Life | 1 week ago

It is the most watched show of the year and there was one moment that made it...

Gone are the accusations of The Late Late Toy Show promoting voracious consumerism and fuelling double sided santa letters. Gone too are its Dublin centric notions, loyalty to the Billy Barry Kids and focus on celebrity.

We have come full-circle to the original sentimentality of The Late Late Toy show where the children of Ireland are doted upon and yet a contemporary desire to project the notion of inclusivity is made abundantly clear.

It is not a show that is obliged to address social issues and the turbulence of Ireland in 2017, but presenting a picture to the nation of Disney taffeta and milky-toothed kids would appear superficial and unsatisfying without reference to the shadow side of Irish society.

Hosted by Ryan Tubridy, this year's show touched on child homelessness, a situation over 3000 children are currently experiencing and for a brief moment the difficulty of having a parent overseas was also explored.

Adam and Kayla Burke from Middleton, Cork, were interviewed by Tubridy, and asked about their Dad who couldn't watch the show as he was in Mali serving in the Irish Defence Forces.

The moment that followed Adam and Kayla's interview has become Toy Show iconic, a bastion of hope and tangible love against the cold of winter and inequality of our society.

Sergeant Burke is on tour in Mali, Africa, his sixth tour with the Irish Defence Forces, he describes how his homecoming on the Toy Show ha;

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"An email came out to all the senior officers who are deployed across the world, it said RTÉ were looking for someone from the defence forces to be reunited with their family on the Toy Show.

"The boys and I were talking about it one night and they said why not throw your name in the hat?

"That was in early November . A few weeks later I got an email and they said look this might be happening. I had forgotten about it till that point".

It wasn't until the week of the Toy Show that Graham Burke heard for definite he would be travelling home to surprise his family on live television.

"I got the call on the Monday and then three days later I was at home.  I was whisked from the airport and spent two days hidden away in a hotel until Friday came along.

"It was easier for me to keep the secret  when I was away, where as for my wife, Marie, she had to keep the secret all the time. She was bursting with it. I'm a quiet person, not into fussing, I just thought it would be a nice thing for my kids.

"It's hard being away from home, but out here I only have to look after myself. My wife, I think it is harder for her. She has to be the mammy, the daddy, everything, do all the school runs and the gymnastics...

My wife told me a story, one night she put the kids to bed and she went up to check on Adam, he was curled up with the tablet in his hands crying. He was watching videos of American soldiers coming home and surprising their kids. he was crying saying he wished that would happen for him. I was welling up when my wife told me that story."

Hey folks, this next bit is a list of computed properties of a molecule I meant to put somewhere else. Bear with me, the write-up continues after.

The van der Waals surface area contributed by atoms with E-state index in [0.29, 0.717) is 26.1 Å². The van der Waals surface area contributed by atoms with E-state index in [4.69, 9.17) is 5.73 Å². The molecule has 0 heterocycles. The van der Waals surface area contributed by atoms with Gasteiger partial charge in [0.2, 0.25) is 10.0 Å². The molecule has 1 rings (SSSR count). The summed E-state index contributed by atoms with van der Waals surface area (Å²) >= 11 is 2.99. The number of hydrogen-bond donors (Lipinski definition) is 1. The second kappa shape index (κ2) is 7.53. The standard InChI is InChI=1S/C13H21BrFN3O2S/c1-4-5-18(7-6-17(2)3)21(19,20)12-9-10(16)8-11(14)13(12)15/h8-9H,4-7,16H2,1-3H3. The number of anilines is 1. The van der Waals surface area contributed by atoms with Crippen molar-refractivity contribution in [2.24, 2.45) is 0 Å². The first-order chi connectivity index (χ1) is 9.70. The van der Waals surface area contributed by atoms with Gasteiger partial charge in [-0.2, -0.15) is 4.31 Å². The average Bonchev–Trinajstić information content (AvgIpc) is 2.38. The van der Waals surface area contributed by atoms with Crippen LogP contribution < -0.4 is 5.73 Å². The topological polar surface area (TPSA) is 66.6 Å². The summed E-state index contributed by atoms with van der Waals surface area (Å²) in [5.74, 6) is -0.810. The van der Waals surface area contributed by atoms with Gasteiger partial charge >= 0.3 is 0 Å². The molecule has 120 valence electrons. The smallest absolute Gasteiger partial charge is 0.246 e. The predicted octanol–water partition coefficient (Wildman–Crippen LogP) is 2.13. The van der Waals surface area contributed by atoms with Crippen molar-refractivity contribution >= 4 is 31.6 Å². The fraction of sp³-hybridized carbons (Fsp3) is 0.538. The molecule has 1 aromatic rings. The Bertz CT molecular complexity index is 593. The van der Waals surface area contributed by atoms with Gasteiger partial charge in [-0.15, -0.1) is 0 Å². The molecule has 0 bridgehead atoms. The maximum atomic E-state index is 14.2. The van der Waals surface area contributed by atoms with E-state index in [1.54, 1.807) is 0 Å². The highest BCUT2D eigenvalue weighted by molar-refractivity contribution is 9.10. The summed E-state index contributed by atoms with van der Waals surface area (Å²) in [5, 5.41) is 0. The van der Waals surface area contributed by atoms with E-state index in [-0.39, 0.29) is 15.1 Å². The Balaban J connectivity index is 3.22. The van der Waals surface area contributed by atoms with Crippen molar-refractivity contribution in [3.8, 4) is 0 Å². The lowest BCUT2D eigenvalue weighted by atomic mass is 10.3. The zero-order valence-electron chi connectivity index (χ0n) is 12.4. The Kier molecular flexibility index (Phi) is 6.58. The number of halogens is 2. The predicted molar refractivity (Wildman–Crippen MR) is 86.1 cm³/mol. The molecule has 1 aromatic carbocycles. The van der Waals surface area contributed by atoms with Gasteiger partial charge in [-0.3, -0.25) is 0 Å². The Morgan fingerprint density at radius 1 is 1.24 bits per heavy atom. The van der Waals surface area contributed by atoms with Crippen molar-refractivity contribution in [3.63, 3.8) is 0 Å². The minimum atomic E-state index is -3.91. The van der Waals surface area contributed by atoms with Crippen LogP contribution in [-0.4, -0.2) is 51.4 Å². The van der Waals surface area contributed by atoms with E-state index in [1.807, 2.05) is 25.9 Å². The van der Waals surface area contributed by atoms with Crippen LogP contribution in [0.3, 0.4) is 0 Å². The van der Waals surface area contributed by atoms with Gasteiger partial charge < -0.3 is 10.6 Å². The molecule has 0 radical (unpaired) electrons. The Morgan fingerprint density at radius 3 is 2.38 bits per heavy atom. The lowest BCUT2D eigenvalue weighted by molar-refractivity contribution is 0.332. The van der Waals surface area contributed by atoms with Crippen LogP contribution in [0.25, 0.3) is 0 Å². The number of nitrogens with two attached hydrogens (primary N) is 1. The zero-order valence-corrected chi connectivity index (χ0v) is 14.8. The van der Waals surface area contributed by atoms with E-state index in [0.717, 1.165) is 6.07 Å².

Sgt Graham was brought into the RTÉ studios through a back entrance and five minutes before his kids featured on the show he went into the box, waiting to see his kids for the first time in months.

"I slipped out and all of a sudden I was on the stage. I could hear the kids names being called out.

It was lovely I could hear the crowds cheering and I was dying to get out and see them. it felt like ages I was in the box, but it all went so quickly, it was lightening in the end.

I didn’t realise it was so emotional, and then I looked back on the videos, and I was like oh my God.

I had no idea it would be such a big deal. I thought it would get one or two likes on Facebook and that would be it. I thought the lads would slag me and it would be a bit embarrassing. But one of the lads texted me and said it was gone viral and I started laughing thinking he was joking"

After the show Sergeant Burke and his family went home to Cork for a few days, he couldn't believe the reaction;

"It was bedlam, absolutely mad. People stopping me, coming up to shake my hand, when we were out walking and in the shops, in Smyths. I really didn't expect any of this. I thought everything would be rosy, no fuss.

"I got back to Mali after five days with my family and I've already watched the clip four or five times,I didn't realise it was so emotional until I watched it back. I was just trying to look after all of my kids at the time.

It's amazing, everyone out here in Mali has seen it too. The lads set up a projector in one of the rooms on the base and got pizza in, and they all sat down and watched the show live.

The General over here, a Belgian guy came up and shook my hand, and said it was an amazing thing for everyone to see"

Commenting on the moral boost this has brought for the Irish Defence Forces, Sgt Burke said;

"We're in the paper an awful lot for something negative at the moment but it’s nice to give back. All the lads and ladies away overseas are doing their jobs out here, but the big work happens at home.

"Even when I was home for a few days I was just doing all the normal stuff, making sure there is coal in the bunker and firewood, there are loads of little things that I wish I could do. You’re not there to bring the small fellow training to gymnastics. It's tough, but it is my job, it's normal. A soldier is a soldier.

"I always bring back a fry for the lads from home, I've got rashers, sausages and puddings. So we’ll fry that up at the weekend.

"It’s the little things".

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family, reunion, Late Late Toy Show